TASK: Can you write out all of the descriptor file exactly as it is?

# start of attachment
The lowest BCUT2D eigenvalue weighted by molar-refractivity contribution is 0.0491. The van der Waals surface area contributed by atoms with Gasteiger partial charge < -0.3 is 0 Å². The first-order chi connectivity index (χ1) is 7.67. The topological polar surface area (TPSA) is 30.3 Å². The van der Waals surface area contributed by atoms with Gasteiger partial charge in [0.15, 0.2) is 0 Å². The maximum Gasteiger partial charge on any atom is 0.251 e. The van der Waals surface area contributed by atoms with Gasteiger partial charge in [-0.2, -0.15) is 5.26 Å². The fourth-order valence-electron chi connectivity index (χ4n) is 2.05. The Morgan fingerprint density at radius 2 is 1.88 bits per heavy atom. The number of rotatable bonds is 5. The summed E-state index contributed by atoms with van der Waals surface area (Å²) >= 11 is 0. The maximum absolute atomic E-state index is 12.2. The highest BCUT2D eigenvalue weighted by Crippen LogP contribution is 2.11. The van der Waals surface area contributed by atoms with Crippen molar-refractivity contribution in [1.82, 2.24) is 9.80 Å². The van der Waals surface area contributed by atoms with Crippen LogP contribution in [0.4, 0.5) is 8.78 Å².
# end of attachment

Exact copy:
The lowest BCUT2D eigenvalue weighted by molar-refractivity contribution is 0.0491. The van der Waals surface area contributed by atoms with Gasteiger partial charge < -0.3 is 0 Å². The first-order chi connectivity index (χ1) is 7.67. The topological polar surface area (TPSA) is 30.3 Å². The van der Waals surface area contributed by atoms with Gasteiger partial charge in [0.15, 0.2) is 0 Å². The maximum Gasteiger partial charge on any atom is 0.251 e. The van der Waals surface area contributed by atoms with Gasteiger partial charge in [-0.2, -0.15) is 5.26 Å². The fourth-order valence-electron chi connectivity index (χ4n) is 2.05. The Morgan fingerprint density at radius 2 is 1.88 bits per heavy atom. The number of rotatable bonds is 5. The summed E-state index contributed by atoms with van der Waals surface area (Å²) >= 11 is 0. The maximum absolute atomic E-state index is 12.2. The highest BCUT2D eigenvalue weighted by Crippen LogP contribution is 2.11. The van der Waals surface area contributed by atoms with Crippen molar-refractivity contribution in [1.82, 2.24) is 9.80 Å². The van der Waals surface area contributed by atoms with Crippen LogP contribution in [0.4, 0.5) is 8.78 Å².